Baltimore Gas and Electric is reviewing its PeakRewards procedures after the emergency energy reduction plan was put into effect Friday.
The activation of the program Friday reduced peak energy demand by more than 600 megawatts – the equivalent of a medium-sized power plant, according to BGE.
Customers that volunteer for the program receive credits of up to $200 in the first year and $100 in subsequent years. Participants allow BGE to cycle compressors on their air conditioning or heat pumps during times of high demand via a smart switch or smart thermostat. The program is designed to lower electricity costs and defer the need for new power plants.
On Friday, the emergency activation was the first since 2007 and helped avoid possible brownouts and rolling blackouts that extreme heat can cause for all customers, according to BGE.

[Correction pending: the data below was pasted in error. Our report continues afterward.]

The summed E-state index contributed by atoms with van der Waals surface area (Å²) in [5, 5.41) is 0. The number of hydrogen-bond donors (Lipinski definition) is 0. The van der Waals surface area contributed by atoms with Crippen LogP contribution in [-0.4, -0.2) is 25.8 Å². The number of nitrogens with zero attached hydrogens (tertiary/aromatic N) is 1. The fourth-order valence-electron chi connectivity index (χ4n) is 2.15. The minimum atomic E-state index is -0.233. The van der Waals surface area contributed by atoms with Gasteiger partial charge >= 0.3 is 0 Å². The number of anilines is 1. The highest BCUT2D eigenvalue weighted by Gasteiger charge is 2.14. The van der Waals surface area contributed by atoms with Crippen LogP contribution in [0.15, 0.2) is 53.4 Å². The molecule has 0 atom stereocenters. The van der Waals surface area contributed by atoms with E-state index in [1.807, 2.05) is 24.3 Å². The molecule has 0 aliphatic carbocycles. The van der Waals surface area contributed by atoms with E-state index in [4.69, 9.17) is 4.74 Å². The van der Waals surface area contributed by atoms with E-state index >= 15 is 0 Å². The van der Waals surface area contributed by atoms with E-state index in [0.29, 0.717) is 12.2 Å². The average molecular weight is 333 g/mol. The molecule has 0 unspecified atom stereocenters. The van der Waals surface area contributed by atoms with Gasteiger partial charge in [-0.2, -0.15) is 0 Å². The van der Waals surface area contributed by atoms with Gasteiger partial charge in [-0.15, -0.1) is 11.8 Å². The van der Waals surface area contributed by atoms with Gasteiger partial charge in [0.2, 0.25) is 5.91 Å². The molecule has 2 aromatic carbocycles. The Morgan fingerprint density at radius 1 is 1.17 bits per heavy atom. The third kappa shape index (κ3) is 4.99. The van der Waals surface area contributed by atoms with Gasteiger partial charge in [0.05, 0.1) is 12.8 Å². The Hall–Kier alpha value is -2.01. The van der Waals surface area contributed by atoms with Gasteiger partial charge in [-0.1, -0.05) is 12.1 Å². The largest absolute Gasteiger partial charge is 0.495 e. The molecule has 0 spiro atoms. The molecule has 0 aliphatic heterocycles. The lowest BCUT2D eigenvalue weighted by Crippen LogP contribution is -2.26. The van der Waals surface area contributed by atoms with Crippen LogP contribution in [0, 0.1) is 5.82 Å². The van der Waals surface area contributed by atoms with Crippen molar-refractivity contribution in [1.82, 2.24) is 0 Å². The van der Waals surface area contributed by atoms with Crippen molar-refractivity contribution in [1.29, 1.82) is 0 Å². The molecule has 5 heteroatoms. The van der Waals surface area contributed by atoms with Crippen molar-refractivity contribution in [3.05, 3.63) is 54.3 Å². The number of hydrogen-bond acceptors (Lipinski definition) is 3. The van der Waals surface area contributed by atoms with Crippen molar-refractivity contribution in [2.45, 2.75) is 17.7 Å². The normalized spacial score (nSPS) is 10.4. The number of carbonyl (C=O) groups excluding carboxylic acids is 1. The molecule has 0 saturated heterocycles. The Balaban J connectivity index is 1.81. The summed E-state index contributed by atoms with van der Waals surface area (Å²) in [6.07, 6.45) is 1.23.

Following an emergency event, cycling continues at 50 percent for gradual restoration, but on Friday, after all cycling ended, full restoration of air conditioning to some volunteers didn’t happen for another hour or more, according to BGE.
“BGE certainly recognizes the frustration experienced by some customers during this event and is committed to reviewing the processes related to this voluntary program,” BGE Chief Customer Officer Jeannette M. Mills said. “While we can appreciate the challenges associated with not having central air conditioning for an extended period of time on an extremely hot day, the PeakRewards program worked exactly as designed by averting far more serious consequences ... However, BGE will work to identify potential areas of improvement to ensure the program continues to successfully reduce peak electric demand and meet our customers’ expectations.”
BGE is investigating why full restoration of air conditioning took longer than usual. Those who experienced the problem should contact a service technician.